Good intentions, poor execution: when licensees mess up EU toys
At the time of writing this which is several weeks before this will come out, my Carnor Jax figure has arrived. This was one of 4 figures for the black series that were apart of the Lucasfilm 50th Anniversary Comic series.
Now Jax was the only one I really wanted, as I didn't much care for Jaxxon in the comics, and his box art depicts appearances that aren't from Legends. Luke and Maul are of course characters from the movies with comic inspired designs so I wasn't too excited about those. But Carnor Jax was from one of my favorite comics, Crimson Empire, and his box art depicted what is my all time favorite comic cover art by Dave Dorman.
However, the figure isn't Carnor Jax, it is Kir Kanos. Carnor has black accents to his chest plate and a few other places on his armor where Kir's armor is all red. They are the hero and villain of Crimson Empire I and any fan of the series could easily tell you who was who.
(left Kir Kanos right Carnor Jax)
But, despite this Hasbro went through the entirety of the development phase thinking they were making Carnor Jax and only realized their mistake when they announced the figure and the fans started correcting them. They claimed that it was a packaging error and that it was too late to fix it, putting the following on every listing of the figure.
Now all of this I knew prior to purchasing the figure. I bought it full well knowing there was going to be an error because I wanted it, error or not, in my collection. I do not at all regret my purchase and I must say it does look good on the shelf in its packaging aside from the glaringly obvious error. I feel Hasbro had genuinely good intentions with this figure and line, they just failed in the execution.
But it got me thinking if this sort of thing has happened before in recent history, and while not entirely a one for one comparison something similar did happen with another quasi EU character and a major toy licensee.
In early 2017 Lego released a new Lego set 75170 The Phantom, the second set of that name. It was an updated version of the escape pop/shuttle used by the crew of the Ghost in Star Wars Rebels. This set had an MSRP for $30 U.S. which was very expensive for a set with only about 270 pieces and 3 minifigures, especially as this was a peripheral to an entirely different $90 set. At the time a Star Wars set with that part count and that many minifigures would most likely come out to around $20-$25 so it was a bit of a steep price for many.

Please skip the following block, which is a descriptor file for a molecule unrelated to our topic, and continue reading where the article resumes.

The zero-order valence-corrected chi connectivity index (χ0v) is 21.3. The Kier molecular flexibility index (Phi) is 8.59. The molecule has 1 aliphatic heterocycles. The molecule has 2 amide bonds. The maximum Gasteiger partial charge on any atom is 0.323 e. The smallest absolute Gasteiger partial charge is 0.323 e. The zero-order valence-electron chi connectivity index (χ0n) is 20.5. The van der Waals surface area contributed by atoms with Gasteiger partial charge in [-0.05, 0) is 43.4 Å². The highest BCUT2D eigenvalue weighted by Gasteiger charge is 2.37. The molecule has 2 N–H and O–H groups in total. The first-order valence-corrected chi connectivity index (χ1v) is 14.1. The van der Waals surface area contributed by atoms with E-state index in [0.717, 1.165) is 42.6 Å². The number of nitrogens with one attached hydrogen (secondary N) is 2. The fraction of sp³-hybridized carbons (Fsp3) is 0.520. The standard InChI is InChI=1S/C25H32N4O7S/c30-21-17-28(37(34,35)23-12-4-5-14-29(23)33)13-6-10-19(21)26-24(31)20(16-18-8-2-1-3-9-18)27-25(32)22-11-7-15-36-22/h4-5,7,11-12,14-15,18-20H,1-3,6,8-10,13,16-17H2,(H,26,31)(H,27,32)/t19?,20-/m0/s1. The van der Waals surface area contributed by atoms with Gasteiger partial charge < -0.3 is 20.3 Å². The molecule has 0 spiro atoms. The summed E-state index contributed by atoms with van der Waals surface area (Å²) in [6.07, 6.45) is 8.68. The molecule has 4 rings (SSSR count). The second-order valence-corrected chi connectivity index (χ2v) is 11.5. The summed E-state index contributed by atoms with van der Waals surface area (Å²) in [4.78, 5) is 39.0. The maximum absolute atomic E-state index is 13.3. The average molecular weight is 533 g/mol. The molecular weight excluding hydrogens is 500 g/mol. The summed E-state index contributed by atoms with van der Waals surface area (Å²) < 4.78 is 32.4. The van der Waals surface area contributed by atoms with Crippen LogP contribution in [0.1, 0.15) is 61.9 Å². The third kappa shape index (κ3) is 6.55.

Now you may be asking why I'm talking about a Star Wars Rebels lego set in an article about the EU? Well that is because this was the first ever Lego Star Wars set to include a minifigure of Grand Admiral Thrawn. And while Lego never officially admitted to it, this was the reason that this set was so expensive. You were paying a $5-$10 premium just to get your hands on a Thrawn figure, and that is what most people, EU fans included, were buying the set for. However Lego also messed this one up, as one reviewer pointed out.
This commenter was not alone as by my count three others wrote similar reviews on the page and Lego to their credit responded to every one apologizing.
For those not aware of what these commenters are talking about this is the figure that was included in the set.
And these are the rank insignia for the Empire in both Canon and Legends
To some this is a small detail but this is a missed detail none the less. keep in mind this set was overpriced because it had this figure, and they got the figure wrong. It was the fact that people were paying a premium for an exclusive figure that was wrong that made so many upset.
To date this is the only official Lego Thrawn minifigure to be made, and it has the wrong insignia on the torso print for both Legends, and Canon. Lego of course has apologized for this and there are several custom Thrawn figures available with the correct rank insignia for those that want it. Looking back at it while there are 4 reviews complaining about the wrong rank insignia there are 22 that don't mention it at all, meaning that they either didn't notice or didn't care.
But to the more hardcore collector which I am assuming those 4 reviews came from, this was a big deal to them, kind of like how the Carnor Jax error is a big deal to me. And both are just unfortunate examples of a licensee having good intentions but failing at the execution. In fact it would be more appropriate to call them mistakes. As a wise man once said "any one can commit an error but an error only becomes a mistake if you refuse to correct it".
If you have any other examples of this happening please feel free to either put them in the comments or even send us an article about it. I'm sure these aren't the only examples of something like this happening and I'd love to hear more.